CCPA Update: March Regulation Proposed Revisions

The Department of Justice of California published yet another round of draft CCPA (California Consumer Privacy Act) regulations on March 7, 2020 with comments due March 27, 2020.

As stated in the notice, there were “around 100 comments received in response” to the previous draft regulations.

In the most recent version, the “redlined” version is color-coded to easily identify the original draft regulations, the first set of modifications, and this second set of modification. The redlined and clean versions are published online.

According to the rule-making process, if changes are made to the proposed regulations, the changes will be published for the public to submit comments. These comments would be reviewed and based on the comments, either revise or accept the published draft. Comments will also be responded to at the publication of the final regulations.   The Office of the Attorney General previously provided guidance that if changes are “substantial and sufficiently related,” the changes will be published with an abbreviated comments period of 15 days (this modification and the last one met these requirements). If changes are not made or are “nonsubstantial and sufficiently related,” no publication for comments will occur. Only “major changes” would require a full 45-day comment period.

Some of the key changes include:

  • Removal of § 999.302 which was added in the last version addressing that an IP address that is otherwise not associated with identifying information is not personal data. No sections were added or modified in the newest version to address IP addresses.
  • Addition of § 999.305(d) clarifying that “[a] business that does not collect personal information directly from a consumer does not need to provide a notice at collection to the consumer if it does not sell the consumer’s personal information.”
  • An addition was made that if a business that denies a consumer’s request to delete sells personal information and the consumer has not already made a request to opt-out, the business shall ask the consumer if they would like to opt out of the sale of their personal information and shall include either the contents of, or a link to, the notice of right to opt-out in accordance with section 999.306. (§ 999.313(d)(7)).
  • Clarification that the notice provided at the collection of employment-relation information does not need to contain a link to the business’s privacy policy.
  • Additional clarifications were added around information provided in response to consumers’ requests to know (§ 999.305(f)(2)), what to publish about selling minors’ data (§ 999.308(c)(9)), a description of biometric data that is to be provided where the biometric data itself cannot be provided in response to a request to know (§ 999.314(c)(4)), and descriptions of categories of sources and business purposes in the privacy policy (§ 999.308(c)(1)(e) and (f).

Where are we now?

The comment period ends on March 27, 2020. Per guidance and history, any changes made to this version will result in publication of a new round of proposed regulations.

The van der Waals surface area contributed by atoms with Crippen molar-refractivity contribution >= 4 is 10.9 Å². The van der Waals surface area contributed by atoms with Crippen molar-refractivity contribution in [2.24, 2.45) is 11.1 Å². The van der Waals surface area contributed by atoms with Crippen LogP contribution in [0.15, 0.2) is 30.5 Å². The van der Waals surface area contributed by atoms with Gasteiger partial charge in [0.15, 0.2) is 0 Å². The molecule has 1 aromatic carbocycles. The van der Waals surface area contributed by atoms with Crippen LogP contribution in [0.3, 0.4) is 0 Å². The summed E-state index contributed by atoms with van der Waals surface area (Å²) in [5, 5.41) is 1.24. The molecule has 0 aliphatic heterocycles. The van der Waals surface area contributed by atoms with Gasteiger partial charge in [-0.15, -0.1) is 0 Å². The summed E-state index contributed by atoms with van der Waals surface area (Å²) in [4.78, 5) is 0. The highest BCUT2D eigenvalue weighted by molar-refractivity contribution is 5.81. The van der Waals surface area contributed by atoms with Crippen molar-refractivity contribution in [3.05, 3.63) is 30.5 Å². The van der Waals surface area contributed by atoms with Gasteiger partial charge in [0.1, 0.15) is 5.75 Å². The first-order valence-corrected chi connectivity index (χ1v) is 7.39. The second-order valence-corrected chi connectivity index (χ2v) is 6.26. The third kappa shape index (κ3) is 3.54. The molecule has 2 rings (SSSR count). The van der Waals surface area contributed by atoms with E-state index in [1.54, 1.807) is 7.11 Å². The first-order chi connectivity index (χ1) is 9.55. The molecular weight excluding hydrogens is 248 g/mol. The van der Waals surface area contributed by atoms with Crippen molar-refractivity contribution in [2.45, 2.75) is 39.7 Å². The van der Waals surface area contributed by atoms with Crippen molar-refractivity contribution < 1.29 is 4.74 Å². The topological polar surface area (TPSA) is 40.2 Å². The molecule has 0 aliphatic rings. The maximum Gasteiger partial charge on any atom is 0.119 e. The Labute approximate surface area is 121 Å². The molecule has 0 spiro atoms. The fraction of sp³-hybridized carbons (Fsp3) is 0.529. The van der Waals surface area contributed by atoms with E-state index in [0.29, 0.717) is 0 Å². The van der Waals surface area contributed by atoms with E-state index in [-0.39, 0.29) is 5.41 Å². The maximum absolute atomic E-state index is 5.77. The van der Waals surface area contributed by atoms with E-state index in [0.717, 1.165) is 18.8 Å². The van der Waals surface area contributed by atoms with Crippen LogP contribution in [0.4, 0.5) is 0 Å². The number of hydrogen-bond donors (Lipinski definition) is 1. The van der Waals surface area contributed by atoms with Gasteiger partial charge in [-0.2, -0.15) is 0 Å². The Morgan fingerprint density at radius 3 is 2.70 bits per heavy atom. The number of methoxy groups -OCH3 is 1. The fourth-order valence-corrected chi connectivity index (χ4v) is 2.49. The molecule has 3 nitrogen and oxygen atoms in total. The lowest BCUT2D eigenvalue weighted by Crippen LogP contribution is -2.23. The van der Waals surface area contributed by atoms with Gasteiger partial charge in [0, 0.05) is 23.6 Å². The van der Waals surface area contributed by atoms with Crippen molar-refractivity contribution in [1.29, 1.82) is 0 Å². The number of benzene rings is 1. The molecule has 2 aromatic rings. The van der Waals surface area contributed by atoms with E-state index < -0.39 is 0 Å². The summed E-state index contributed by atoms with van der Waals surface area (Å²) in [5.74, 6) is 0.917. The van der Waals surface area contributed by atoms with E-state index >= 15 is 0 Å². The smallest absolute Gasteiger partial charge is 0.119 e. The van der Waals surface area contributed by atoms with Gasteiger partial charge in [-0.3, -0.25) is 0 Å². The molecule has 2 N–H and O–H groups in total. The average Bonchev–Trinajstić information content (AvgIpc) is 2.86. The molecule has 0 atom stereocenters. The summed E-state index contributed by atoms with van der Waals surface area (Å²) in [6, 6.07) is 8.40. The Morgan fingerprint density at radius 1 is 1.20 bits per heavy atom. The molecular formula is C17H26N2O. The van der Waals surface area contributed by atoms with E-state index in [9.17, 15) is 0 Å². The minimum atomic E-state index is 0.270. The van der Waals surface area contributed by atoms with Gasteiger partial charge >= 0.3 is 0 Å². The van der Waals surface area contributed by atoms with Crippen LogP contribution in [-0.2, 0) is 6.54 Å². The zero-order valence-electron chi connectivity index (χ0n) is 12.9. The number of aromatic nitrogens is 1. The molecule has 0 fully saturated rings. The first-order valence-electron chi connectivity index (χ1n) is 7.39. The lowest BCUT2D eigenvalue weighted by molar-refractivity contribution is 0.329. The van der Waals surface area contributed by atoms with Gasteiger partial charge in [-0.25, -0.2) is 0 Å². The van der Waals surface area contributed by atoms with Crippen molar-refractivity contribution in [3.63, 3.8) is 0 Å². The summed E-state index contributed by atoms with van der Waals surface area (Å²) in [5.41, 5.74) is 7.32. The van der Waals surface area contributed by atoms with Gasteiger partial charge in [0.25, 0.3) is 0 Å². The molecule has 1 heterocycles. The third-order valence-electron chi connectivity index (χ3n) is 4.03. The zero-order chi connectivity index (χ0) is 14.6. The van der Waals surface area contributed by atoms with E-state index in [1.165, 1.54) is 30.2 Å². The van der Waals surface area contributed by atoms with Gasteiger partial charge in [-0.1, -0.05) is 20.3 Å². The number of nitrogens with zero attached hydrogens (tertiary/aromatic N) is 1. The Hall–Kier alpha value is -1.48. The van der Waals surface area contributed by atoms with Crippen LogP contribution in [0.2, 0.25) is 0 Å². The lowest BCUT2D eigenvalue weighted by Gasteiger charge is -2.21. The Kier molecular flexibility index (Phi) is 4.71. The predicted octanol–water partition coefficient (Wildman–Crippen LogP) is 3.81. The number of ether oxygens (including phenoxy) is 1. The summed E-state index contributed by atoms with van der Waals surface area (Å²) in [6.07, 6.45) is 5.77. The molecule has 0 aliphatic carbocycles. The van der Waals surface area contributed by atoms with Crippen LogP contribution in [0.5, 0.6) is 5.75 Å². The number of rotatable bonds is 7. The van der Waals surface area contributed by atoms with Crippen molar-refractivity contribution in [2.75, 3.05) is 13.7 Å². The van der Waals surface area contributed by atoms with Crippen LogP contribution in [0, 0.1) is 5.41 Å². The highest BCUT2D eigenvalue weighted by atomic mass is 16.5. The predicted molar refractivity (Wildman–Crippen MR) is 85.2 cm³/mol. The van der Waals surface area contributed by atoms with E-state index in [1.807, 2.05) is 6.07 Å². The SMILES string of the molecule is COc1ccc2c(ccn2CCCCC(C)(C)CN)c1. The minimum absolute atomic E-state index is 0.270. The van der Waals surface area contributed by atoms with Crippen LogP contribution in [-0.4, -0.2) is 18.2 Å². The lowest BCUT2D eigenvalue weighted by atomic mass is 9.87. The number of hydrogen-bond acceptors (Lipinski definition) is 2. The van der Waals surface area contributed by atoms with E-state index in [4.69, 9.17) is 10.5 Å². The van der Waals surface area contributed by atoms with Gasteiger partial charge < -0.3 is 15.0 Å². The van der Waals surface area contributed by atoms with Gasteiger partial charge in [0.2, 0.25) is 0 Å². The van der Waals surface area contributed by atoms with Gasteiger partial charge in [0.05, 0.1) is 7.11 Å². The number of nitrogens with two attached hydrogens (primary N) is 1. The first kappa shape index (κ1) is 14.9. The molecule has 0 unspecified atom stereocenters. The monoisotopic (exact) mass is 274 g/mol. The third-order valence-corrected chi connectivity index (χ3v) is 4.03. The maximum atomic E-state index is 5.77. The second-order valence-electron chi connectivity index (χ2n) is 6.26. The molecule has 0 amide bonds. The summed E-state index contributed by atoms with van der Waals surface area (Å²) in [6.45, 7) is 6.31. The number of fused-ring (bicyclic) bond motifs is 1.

Once we reach a version wherein there are no changes made, according to the “Information about the rulemaking process,” the Office of the Attorney General will prepare and submit the final rulemaking record to the Office of Administrative Law (“OAL”) for approval, including the summaries and responses to each public comment received. The OAL has 30 working days to determine if all of the procedural requirements are met and if so, the regulations will be filed with the Secretary of State. 

Will enforcement start July 1, 2020?

At this time, enforcement remains slated to start on July 1, 2020. TrustArc will keep you posted on updates. To speak with a privacy expert about the California Consumer Privacy Act and how to comply, schedule a consultation today.

Webinar Recap – CCPA: Countdown to Enforcement

As part of the TrustArc Privacy Insight Series, TrustArc Senior Privacy Consultant Beth Sipula, TrustArc Privacy Counsel Edward Hu, and TrustArc Director Privacy Intelligence Development Joanne Furtsch presented the webinar “CCPA: Countdown to Enforcement” last week. This blog post will give a brief summary of that webinar; you can listen to the entire webinar and download the slides here.

The CCPA is set to be the toughest privacy law in the United States. It broadly expands the rights of consumers and requires companies within scope to be significantly more transparent about how they collect, use, and disclose personal information. The CCPA is effective January 1, 2020, and enforcement is slated to begin no later than July 1, 2020.

During this webinar, the panelists discussed the current hot topics surrounding the CCPA, such as: notice, service providers, browser controls, identity verification, and the right to deletion. Regarding the right to deletion, Beth went into detail on the proposed regulations’ two step process: the first step allows the individual to submit the request for deletion; and the second step separately confirms the personal information will be deleted. Furthermore, Beth explained that when denying requests, businesses must provide the consumer with a notice stating the reasons for denial, including any applicable exceptions, delete any information not subject to exception, and not use the retained personal information for any purpose not provided for by a relevant exception.